As Captain of the R/V Hugh R. Sharp, Bill Byam is responsible for the operation of the ship as well as the safety of up to 14 scientists and 6-7 crew.
At 146 feet in length, The R/V Hugh R. Sharp has a top speed of 11.5 knots, range of 4,000 miles and has logged over 100,000 miles traveling to destinations as distant as Georges Bank, Canada, the Gulf of Mexico and the Bahamas.
Ship technician Wynn Tucker makes a quick repair to the Scanfish, an undulating CTD (conductivity, temperature, depth) system. It operates to within 3 meters of the seafloor.
UD scientist Doug Miller (center) examines a worm found in a sediment sample collected from the Atlantic Ocean floor.
UD geoscientist Art Trembanis examines his autonomous underwater vehicle (AUV) before it is deployed in the Atlantic Ocean off Delaware.
Jonathan Gutsche (left), Doctoral student Nicole Raineault (center) and her advisor Art Trembanis (right) monitor the AUV's position during a mission.
Research aboard the R/V Sharp continues through a warm August night. As UD's autonomous underwater vehicle (AUV) surveys the ocean floor, the instrument's location is monitored and recorded, along with what it sees. The AUV is mapping an artificial reef of sunken subway cars and ships on the seafloor.
As the ship technician aboard the R/V Sharp, Wynn Tucker interacts directly with the scientists on the ship. She is in charge of all data collection, science equipment and deployments. Tucker says she "was destined" for a career at sea. She grew up on the water, traveling the Intercoastal Waterway with her parents. She holds a degree in marine technology.
A native of Lewes, DE., home port of the R/V Sharp, Mary Moore is a deckhand / second engineer. When sailing as second engineer, she completes engine room rounds, repairs systems as needed and operates the deck winches and frames. Moore describes herself as a fourth-generation waterman. Her family does net fishing for sea trout, croaker and perch.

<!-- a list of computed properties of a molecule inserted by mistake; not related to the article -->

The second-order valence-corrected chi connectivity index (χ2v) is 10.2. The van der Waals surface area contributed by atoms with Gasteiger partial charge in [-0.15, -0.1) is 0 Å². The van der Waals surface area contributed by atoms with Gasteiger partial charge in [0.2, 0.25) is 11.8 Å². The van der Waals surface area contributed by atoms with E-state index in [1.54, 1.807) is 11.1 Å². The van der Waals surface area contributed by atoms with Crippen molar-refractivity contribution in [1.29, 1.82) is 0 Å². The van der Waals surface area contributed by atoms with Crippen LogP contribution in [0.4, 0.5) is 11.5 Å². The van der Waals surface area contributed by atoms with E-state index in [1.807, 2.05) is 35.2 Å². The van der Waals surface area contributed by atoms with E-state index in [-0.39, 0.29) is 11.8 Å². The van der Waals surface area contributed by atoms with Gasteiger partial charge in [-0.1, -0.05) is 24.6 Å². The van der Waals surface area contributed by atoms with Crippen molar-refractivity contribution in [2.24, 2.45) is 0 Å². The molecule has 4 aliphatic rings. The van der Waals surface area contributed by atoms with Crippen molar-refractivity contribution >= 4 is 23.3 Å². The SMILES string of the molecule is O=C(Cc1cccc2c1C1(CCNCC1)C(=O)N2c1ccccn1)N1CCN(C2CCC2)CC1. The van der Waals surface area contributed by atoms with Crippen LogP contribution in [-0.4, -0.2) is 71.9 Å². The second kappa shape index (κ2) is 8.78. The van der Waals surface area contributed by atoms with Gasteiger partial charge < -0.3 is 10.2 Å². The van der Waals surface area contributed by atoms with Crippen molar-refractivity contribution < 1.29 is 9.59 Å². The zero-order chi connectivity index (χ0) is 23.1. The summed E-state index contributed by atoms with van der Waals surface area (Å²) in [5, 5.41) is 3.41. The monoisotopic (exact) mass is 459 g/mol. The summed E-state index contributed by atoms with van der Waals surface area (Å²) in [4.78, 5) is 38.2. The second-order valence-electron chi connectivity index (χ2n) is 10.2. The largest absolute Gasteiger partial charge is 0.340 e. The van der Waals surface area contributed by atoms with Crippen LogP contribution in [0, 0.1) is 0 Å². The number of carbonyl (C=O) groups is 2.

As the ship's cook, Paul Gomez plays a crucial role, making sure the crew and science team are well fed. A chef by training, he buys groceries, does the cooking, the cleaning and laundry. He prepares balanced meals three times a day even in rough seas. His specialty is a delectable seafood pasta made with shrimp, scallops and clams.
As chief engineer, Tim North oversees the four 500 KW diesel generators that supply power for the ship's propulsion and service (electricity for lights, computers, heating / air conditioning, pumping water, etc.). He is also a U.S. Coast Guard licensed captain. The Cambridge, Md., native comes from a commercial fishing background on the Eastern Shore.
A native of Freedom, Pa., Oliver Fullard is the second engineer, the officer responsible for assisting the chief engineer in the daily maintenance and operation of the ship's engines. Fullard stands the 11:30 a.m.- 5:30 p.m. watch. During this watch, he does engine room rounds, operates all deck equipment and repairs systems as needed.
Mary Feen lives in Cape May, N.J., and ferries across the Delaware Bay to Lewes, Del., to work aboard the R/V Sharp as a reliever when the ship's full-time second mate has scheduled time off. During her watch, Fenn is responsible for all ship operations, navigation and safety. She has handled boats all of her life.
UD's research vessel is named in honor of the late Hugh R. Sharp Jr., who served for many years on the University's board of trustees and was a staunch supporter of marine research. The ship is a national resource, available for charter by federally funded scientists through the National Oceanographic Laboratory System.
What’s it like to be captain of UD’s 146-foot flagship, R/V
Hugh R. Sharp? Capt. Bill Byam fills us in on this
state-of-the-art floating laboratory, described by American
Ship Review as one
of the most advanced coastal research vessels in North America. Learn more about the ship and track its location on this website.
How long have you been a captain?
I’m on my seventh issue; each issue is five years, so I’ve been a captain for 35+ years. I’ve been at Delaware for 11 ½ years, and I’m one of the newest in the crew, which gives you some idea of the continuity of
our crew. Before UD, I worked in the oil industry, ran ferries for